A Professional Indemnity Case Study: When State of the Art Software Isn’t

Mark Vos

Mark Vos

A guest submission from Mark Vos, a senior GTS® adjuster in the Netherlands

Crawford Global Technical Services® (GTS®) is Crawford’s definitive global offering for major and complex incident claims handling. Following is a case study based on GTS’ work for a software firm; its problematic project was creating custom product for a client.

GTS was retained to adjust a Professional Indemnity (PI) claim of a mid-size software manufacturer. The software company was contracted for a custom project—to deliver special application software to an international telecommunications operator. The project was based on a requirement to provide “state-of-the-art” technology to the application, which would have provided the buyer with expanded capabilities in its operations.

Delays lead to the project deadlines in the agreement between the two parties being missed, with the result being that the telecommunications operator was going to hold the software company liable for approximately $1 million dollars in alleged damages. This potential liability threat was large enough to trigger a compulsory notification under the PI insurance policy cover.

GTS was appointed to investigate and consider the alleged liability, as well as the circumstances that led to the project not being completed as contracted. The GTS loss adjuster involved was very familiar with these kinds of claims, and as he began his investigation noticed the delays resulting from a continuing stream of new potential features and functions, which are common when the contract allows for a broad interpretation of the project parameters. Generally a highly specific contract and strict project management should manage this contract scope creep, but when those controls are not in place new features are continually requested, resulting in delays as the software is readjusted to compensate for the ongoing change requests.

GTS’ review revealed that the two contesting parties had been discussing the proposed 26th revision to the technical specifications of the initial agreement, and this large number of revisions prompted a detailed analysis of the original project and subsequent scope changes. Project analysis—and associated documentation of the variety of requests for changes which the software company received from the telecommunications provider—demonstrated that the buyer was unable to decide on a precise set of features for the application. Potentially there was a wide range of new functionality for the software that could put the telecommunications provider ahead of its competitors and at the leading edge of the market, and the result was that the telecommunications provider was regularly expanding and changing what it wanted from the application.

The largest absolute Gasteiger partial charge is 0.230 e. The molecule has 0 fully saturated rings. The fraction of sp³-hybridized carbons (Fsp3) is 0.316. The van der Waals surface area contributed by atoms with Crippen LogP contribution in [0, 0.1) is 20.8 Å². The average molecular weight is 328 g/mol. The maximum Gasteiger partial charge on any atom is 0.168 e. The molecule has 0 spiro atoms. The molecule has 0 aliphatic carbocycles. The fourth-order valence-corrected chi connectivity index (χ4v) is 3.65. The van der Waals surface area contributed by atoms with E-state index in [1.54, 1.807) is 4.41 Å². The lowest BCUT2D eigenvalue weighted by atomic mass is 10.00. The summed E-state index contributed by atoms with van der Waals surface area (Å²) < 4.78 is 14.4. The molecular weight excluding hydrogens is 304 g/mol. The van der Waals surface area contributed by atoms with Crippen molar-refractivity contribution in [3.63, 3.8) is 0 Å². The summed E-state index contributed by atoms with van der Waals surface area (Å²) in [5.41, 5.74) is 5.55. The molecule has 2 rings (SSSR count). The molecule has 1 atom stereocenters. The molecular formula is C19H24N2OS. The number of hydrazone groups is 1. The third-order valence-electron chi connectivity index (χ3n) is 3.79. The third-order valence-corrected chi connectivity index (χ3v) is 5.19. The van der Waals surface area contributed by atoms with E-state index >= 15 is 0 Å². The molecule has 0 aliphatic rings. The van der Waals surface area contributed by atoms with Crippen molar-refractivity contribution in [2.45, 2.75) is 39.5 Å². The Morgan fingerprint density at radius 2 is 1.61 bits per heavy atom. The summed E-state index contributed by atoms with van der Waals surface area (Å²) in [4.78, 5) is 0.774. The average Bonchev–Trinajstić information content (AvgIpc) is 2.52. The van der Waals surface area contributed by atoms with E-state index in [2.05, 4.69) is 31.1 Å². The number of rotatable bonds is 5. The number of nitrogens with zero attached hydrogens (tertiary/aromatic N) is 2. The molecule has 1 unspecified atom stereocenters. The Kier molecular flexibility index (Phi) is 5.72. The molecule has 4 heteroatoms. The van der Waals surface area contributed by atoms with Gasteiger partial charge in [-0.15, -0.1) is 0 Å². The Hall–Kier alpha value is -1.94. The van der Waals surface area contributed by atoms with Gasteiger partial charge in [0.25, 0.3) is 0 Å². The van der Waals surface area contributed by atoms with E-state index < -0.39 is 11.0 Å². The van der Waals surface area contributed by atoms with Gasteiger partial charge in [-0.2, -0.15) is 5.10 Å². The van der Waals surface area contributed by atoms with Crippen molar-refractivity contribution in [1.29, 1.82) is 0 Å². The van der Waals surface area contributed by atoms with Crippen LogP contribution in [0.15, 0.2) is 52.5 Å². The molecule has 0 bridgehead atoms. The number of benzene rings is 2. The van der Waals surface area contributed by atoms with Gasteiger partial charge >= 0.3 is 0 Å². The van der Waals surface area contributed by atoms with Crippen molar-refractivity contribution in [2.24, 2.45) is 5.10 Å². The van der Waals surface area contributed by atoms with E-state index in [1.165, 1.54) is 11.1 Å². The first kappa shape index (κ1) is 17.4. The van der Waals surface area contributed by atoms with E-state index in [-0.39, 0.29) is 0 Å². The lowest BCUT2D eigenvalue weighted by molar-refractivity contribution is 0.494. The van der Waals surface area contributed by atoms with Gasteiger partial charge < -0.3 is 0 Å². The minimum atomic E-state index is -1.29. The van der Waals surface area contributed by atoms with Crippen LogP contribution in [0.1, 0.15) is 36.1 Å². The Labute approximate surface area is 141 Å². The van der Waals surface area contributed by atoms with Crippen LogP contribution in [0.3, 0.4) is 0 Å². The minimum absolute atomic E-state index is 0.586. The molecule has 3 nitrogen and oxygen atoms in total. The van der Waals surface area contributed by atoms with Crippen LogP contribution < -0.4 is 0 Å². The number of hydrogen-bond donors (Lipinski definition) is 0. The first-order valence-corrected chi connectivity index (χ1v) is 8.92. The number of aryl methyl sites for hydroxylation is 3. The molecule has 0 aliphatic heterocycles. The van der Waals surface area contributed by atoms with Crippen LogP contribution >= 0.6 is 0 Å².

GTS’ view was that the software company was acting in good faith by responding to its client’s changing requests, and it would be difficult to legitimately argue that its response could be viewed as a negligent act under the policy. Additionally, the buyer was benefiting from a flaw in the contract stating that extra time (which had to be paid for) and delays resulting from change orders were only acceptable once the technical specification was agreed, but the change orders meant that the technical specification had to be modified as well. This meant that the planned number of hours to realize the technical specifications was far too little and generated major frustration in the software company’s project team. The contract also included a clause requiring “state-of-the-art” software, an ambiguous description that created enormous project creep. Given the buyer’s actions and the deeply flawed contract language it could be argued that the inability to meet the completion deadline did not rise to a materially negligent act.

The analysis by the GTS adjuster disclosed a number of mitigating factors affecting the project’s viability, including the poorly constructed contractual requirements and specific actions taken by the telecommunications company that could materially weaken its claims argument. Based on the evidence and arguments put forward by GTS, the claimant (telecommunications operator) ultimately was convinced to reconsider the viability of its claim. After additional discussions and negotiations between the parties, it was determined that the telecommunications provider would pay approximately 80% of its outstanding debt to the software firm and withdraw its claim for damages. The resolution of the situation also lead to more specific and rigorous development of proper contracts by both companies, and the software firm created a set of rigid project steps to guide its operational processes. The management of the software company and its PI insurers were appreciative of Crawford GTS’ strategic approach and solution it engineered.

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